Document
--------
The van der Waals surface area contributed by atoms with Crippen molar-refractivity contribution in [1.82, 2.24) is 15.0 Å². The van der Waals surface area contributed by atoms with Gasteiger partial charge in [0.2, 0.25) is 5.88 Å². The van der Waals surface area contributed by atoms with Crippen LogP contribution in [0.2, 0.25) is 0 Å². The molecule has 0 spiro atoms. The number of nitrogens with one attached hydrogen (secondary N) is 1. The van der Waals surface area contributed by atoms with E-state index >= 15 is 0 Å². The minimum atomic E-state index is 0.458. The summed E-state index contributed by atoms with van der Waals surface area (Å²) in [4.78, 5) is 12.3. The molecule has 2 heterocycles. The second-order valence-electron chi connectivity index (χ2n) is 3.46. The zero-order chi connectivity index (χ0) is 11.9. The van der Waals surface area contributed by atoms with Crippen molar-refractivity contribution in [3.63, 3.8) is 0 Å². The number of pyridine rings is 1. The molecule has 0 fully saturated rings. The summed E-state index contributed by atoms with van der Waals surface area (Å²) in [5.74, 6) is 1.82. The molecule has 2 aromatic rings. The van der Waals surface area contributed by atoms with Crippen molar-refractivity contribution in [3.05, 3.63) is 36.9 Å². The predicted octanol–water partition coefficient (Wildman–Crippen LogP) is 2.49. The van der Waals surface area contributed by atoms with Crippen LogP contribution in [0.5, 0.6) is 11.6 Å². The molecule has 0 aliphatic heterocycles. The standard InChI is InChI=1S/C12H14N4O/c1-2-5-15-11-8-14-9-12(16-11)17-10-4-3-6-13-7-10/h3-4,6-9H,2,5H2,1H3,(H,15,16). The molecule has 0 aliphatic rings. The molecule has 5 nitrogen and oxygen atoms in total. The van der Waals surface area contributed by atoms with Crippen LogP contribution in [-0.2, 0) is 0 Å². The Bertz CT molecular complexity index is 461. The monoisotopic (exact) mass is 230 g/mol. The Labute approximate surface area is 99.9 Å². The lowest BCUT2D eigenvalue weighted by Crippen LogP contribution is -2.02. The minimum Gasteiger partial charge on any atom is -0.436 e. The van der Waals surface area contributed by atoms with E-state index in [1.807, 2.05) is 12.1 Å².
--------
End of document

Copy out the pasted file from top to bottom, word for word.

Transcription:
The van der Waals surface area contributed by atoms with Crippen molar-refractivity contribution in [1.82, 2.24) is 15.0 Å². The van der Waals surface area contributed by atoms with Gasteiger partial charge in [0.2, 0.25) is 5.88 Å². The van der Waals surface area contributed by atoms with Crippen LogP contribution in [0.2, 0.25) is 0 Å². The molecule has 0 spiro atoms. The number of nitrogens with one attached hydrogen (secondary N) is 1. The van der Waals surface area contributed by atoms with E-state index >= 15 is 0 Å². The minimum atomic E-state index is 0.458. The summed E-state index contributed by atoms with van der Waals surface area (Å²) in [4.78, 5) is 12.3. The molecule has 2 heterocycles. The second-order valence-electron chi connectivity index (χ2n) is 3.46. The zero-order chi connectivity index (χ0) is 11.9. The van der Waals surface area contributed by atoms with Crippen molar-refractivity contribution in [3.63, 3.8) is 0 Å². The number of pyridine rings is 1. The molecule has 0 fully saturated rings. The summed E-state index contributed by atoms with van der Waals surface area (Å²) in [5.74, 6) is 1.82. The molecule has 2 aromatic rings. The van der Waals surface area contributed by atoms with Crippen molar-refractivity contribution in [3.05, 3.63) is 36.9 Å². The predicted octanol–water partition coefficient (Wildman–Crippen LogP) is 2.49. The van der Waals surface area contributed by atoms with Crippen LogP contribution in [0.5, 0.6) is 11.6 Å². The molecule has 0 aliphatic heterocycles. The standard InChI is InChI=1S/C12H14N4O/c1-2-5-15-11-8-14-9-12(16-11)17-10-4-3-6-13-7-10/h3-4,6-9H,2,5H2,1H3,(H,15,16). The molecule has 0 aliphatic rings. The molecule has 5 nitrogen and oxygen atoms in total. The van der Waals surface area contributed by atoms with Crippen LogP contribution in [-0.2, 0) is 0 Å². The Bertz CT molecular complexity index is 461. The monoisotopic (exact) mass is 230 g/mol. The Labute approximate surface area is 99.9 Å². The lowest BCUT2D eigenvalue weighted by Crippen LogP contribution is -2.02. The minimum Gasteiger partial charge on any atom is -0.436 e. The van der Waals surface area contributed by atoms with E-state index in [1.807, 2.05) is 12.1 Å².